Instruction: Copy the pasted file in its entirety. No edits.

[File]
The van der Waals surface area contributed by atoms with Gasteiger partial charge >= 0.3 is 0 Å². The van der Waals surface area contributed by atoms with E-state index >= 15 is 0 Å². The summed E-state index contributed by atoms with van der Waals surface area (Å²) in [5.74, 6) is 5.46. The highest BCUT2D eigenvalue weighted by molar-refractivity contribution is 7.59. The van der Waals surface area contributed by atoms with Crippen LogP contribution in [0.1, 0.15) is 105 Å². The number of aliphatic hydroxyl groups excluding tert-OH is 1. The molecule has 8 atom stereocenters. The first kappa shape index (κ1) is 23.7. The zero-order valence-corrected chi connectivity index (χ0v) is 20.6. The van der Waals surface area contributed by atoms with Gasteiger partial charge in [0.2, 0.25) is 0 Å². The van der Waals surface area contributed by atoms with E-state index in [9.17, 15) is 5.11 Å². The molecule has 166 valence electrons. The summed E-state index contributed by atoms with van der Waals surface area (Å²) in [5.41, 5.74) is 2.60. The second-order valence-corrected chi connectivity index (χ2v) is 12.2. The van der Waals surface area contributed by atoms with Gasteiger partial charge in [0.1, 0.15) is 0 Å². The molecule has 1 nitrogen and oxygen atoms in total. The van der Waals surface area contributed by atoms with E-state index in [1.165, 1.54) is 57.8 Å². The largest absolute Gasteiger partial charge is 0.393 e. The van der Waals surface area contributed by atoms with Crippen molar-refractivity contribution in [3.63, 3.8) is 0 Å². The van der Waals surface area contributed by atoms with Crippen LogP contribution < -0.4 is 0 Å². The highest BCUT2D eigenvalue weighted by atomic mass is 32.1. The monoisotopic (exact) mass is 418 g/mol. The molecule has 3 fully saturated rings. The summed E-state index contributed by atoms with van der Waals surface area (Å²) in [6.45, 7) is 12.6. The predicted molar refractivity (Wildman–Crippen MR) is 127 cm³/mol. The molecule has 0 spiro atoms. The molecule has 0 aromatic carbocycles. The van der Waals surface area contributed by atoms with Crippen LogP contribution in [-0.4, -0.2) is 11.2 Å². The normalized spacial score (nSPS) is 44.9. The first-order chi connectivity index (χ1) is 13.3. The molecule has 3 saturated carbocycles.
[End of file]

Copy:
The van der Waals surface area contributed by atoms with Gasteiger partial charge >= 0.3 is 0 Å². The van der Waals surface area contributed by atoms with E-state index >= 15 is 0 Å². The summed E-state index contributed by atoms with van der Waals surface area (Å²) in [5.74, 6) is 5.46. The highest BCUT2D eigenvalue weighted by molar-refractivity contribution is 7.59. The van der Waals surface area contributed by atoms with Crippen LogP contribution in [0.1, 0.15) is 105 Å². The number of aliphatic hydroxyl groups excluding tert-OH is 1. The molecule has 8 atom stereocenters. The first kappa shape index (κ1) is 23.7. The zero-order valence-corrected chi connectivity index (χ0v) is 20.6. The van der Waals surface area contributed by atoms with Gasteiger partial charge in [0.2, 0.25) is 0 Å². The van der Waals surface area contributed by atoms with E-state index in [9.17, 15) is 5.11 Å². The molecule has 166 valence electrons. The summed E-state index contributed by atoms with van der Waals surface area (Å²) in [5.41, 5.74) is 2.60. The second-order valence-corrected chi connectivity index (χ2v) is 12.2. The van der Waals surface area contributed by atoms with Gasteiger partial charge in [0.1, 0.15) is 0 Å². The molecule has 1 nitrogen and oxygen atoms in total. The van der Waals surface area contributed by atoms with E-state index in [1.165, 1.54) is 57.8 Å². The largest absolute Gasteiger partial charge is 0.393 e. The van der Waals surface area contributed by atoms with Crippen molar-refractivity contribution in [3.63, 3.8) is 0 Å². The van der Waals surface area contributed by atoms with Crippen LogP contribution < -0.4 is 0 Å². The highest BCUT2D eigenvalue weighted by atomic mass is 32.1. The monoisotopic (exact) mass is 418 g/mol. The molecule has 3 fully saturated rings. The summed E-state index contributed by atoms with van der Waals surface area (Å²) in [6.45, 7) is 12.6. The predicted molar refractivity (Wildman–Crippen MR) is 127 cm³/mol. The molecule has 0 spiro atoms. The molecule has 0 aromatic carbocycles. The van der Waals surface area contributed by atoms with Crippen LogP contribution in [-0.4, -0.2) is 11.2 Å². The normalized spacial score (nSPS) is 44.9. The first-order chi connectivity index (χ1) is 13.3. The molecule has 3 saturated carbocycles.